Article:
VAT and hot food: The Subway saga continues
The VAT treatment of food has always been a complex and confusing area, and many Subway franchisees now feel that it is also unfairly inconsistent.
Last November Subway lost its legal challenge with HMRC over VAT on hot food. It was decided that toasted sandwiches and meatballs are heated for the purpose to enabling them to be immediately consumed at above ambient air temperature. This means that their sale is made in the course of catering and therefore is liable for VAT.
Subway unsuccessfully argued that the toasted sandwiches and meatballs are heated for another purpose, namely to comply with health regulations, and are therefore free from VAT. Subway has now confirmed that it is taking its appeal against VAT to the Court of Appeal, which will probably be heard later this year.
In the meantime the situation is very unclear. Those franchisees who have paid VAT on their hot food could, if the Subway appeal is successful, be entitled to VAT reclaims which HMRC are understood to have estimated to be up to £1 billion. Alternatively those franchisees who have not paid VAT could face crippling demands from HMRC for unpaid VAT plus penalties with no means of recovery from their customers which may force them out of business.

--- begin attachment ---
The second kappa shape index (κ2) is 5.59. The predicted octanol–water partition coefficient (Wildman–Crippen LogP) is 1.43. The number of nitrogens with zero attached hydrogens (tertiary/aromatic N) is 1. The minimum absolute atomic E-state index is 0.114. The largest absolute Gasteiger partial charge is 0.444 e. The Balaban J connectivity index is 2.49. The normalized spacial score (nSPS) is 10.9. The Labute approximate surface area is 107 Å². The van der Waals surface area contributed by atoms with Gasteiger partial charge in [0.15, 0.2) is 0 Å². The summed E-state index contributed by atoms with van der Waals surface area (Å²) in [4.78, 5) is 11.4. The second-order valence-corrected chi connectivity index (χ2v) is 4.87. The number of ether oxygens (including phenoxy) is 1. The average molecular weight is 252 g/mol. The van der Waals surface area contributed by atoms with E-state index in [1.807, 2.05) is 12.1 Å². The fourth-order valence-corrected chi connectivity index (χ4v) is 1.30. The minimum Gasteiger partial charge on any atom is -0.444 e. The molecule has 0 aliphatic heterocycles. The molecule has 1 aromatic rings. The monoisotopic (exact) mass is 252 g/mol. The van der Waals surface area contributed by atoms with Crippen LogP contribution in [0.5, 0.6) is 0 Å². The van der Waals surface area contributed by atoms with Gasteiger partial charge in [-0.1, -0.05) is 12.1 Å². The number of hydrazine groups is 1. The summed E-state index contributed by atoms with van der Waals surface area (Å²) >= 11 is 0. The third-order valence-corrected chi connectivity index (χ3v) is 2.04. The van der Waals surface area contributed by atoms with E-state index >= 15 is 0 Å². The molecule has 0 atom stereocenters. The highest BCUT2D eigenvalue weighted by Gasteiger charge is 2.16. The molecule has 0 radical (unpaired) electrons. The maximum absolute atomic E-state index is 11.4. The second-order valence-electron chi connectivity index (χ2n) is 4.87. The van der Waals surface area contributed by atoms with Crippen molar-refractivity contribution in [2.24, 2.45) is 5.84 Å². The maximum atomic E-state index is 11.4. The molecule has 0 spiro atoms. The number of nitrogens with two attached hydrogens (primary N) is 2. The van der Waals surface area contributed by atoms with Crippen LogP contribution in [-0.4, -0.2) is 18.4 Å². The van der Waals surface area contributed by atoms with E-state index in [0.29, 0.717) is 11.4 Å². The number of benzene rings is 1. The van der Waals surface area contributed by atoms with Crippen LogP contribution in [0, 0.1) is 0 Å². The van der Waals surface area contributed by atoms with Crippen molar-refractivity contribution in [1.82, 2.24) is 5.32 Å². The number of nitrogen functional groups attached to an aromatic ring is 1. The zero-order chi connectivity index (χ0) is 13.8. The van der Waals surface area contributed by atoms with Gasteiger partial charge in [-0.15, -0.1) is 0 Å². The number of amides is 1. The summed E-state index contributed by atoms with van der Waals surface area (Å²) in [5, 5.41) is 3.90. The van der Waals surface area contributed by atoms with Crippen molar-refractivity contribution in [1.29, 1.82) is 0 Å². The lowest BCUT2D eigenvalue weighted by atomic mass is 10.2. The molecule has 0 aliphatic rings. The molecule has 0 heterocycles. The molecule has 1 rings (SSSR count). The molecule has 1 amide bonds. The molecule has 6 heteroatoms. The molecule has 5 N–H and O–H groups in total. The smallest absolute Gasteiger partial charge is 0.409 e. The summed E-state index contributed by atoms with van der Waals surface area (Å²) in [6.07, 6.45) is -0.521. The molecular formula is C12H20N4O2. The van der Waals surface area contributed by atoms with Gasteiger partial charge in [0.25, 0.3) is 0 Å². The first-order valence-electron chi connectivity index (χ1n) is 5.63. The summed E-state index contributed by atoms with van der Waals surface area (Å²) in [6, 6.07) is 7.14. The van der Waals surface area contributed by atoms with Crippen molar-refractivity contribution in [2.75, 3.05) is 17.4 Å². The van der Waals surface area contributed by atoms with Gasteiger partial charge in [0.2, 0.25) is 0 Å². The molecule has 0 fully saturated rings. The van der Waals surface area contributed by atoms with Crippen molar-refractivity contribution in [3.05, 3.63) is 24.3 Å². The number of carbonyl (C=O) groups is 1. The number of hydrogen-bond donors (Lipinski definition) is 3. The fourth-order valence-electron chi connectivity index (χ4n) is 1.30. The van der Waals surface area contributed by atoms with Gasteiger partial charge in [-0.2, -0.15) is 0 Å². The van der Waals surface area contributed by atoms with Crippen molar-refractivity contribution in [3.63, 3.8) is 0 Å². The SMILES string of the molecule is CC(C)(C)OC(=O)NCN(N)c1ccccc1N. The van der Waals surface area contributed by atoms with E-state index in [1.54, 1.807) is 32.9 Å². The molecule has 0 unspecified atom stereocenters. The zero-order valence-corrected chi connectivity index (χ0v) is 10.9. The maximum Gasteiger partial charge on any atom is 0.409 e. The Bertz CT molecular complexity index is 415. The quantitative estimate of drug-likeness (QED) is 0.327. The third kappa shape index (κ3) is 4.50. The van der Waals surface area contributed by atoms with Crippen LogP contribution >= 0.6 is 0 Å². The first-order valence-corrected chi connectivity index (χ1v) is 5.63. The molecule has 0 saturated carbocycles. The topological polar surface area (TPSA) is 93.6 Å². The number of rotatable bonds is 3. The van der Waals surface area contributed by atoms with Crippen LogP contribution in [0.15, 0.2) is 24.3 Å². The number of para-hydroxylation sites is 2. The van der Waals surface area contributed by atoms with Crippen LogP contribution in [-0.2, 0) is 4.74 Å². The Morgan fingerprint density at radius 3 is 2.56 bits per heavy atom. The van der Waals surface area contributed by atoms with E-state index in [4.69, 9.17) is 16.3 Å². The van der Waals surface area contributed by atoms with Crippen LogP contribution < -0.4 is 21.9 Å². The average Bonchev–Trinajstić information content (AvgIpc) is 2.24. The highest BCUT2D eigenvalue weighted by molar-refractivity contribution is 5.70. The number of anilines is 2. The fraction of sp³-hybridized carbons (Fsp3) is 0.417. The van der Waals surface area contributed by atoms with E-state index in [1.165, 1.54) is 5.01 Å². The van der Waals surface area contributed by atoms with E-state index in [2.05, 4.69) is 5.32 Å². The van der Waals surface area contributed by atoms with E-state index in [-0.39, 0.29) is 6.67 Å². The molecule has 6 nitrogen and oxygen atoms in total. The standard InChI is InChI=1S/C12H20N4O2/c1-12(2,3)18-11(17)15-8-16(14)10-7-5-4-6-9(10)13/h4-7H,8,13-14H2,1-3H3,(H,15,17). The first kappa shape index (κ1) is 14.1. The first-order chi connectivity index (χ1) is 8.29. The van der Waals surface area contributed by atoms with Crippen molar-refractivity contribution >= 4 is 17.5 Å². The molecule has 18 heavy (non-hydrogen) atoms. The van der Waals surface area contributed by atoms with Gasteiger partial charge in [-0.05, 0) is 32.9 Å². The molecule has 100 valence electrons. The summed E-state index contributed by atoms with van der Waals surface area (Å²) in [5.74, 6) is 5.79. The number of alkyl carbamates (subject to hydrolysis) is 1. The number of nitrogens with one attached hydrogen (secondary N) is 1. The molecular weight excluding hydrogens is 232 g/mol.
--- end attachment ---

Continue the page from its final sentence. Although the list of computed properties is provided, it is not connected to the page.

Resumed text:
Typically a franchisee will be required to follow the franchised system to the letter of the operations manual, which one could anticipate in a retail food system would have set out the VAT treatment to be applied to products sold in stores (though not the price to be charged given that setting anything other than a maximum price or giving recommended prices is prohibited under competition legislation). However, franchisors rarely oblige themselves in their franchise agreements to guarantee that the system and its operation will comply with all relevant laws.
It will be interesting to see if following the appeal hearing any franchisees attempt to pursue Subway in an attempt to recoup unpaid VAT and penalties that they may be ordered to pay to HMRC. The recent decision in Yam Seng Pte Limited v. International Trade Corporation Limited and its introduction of an implied duty of good faith in franchise agreements could provide an advantage to franchisees. .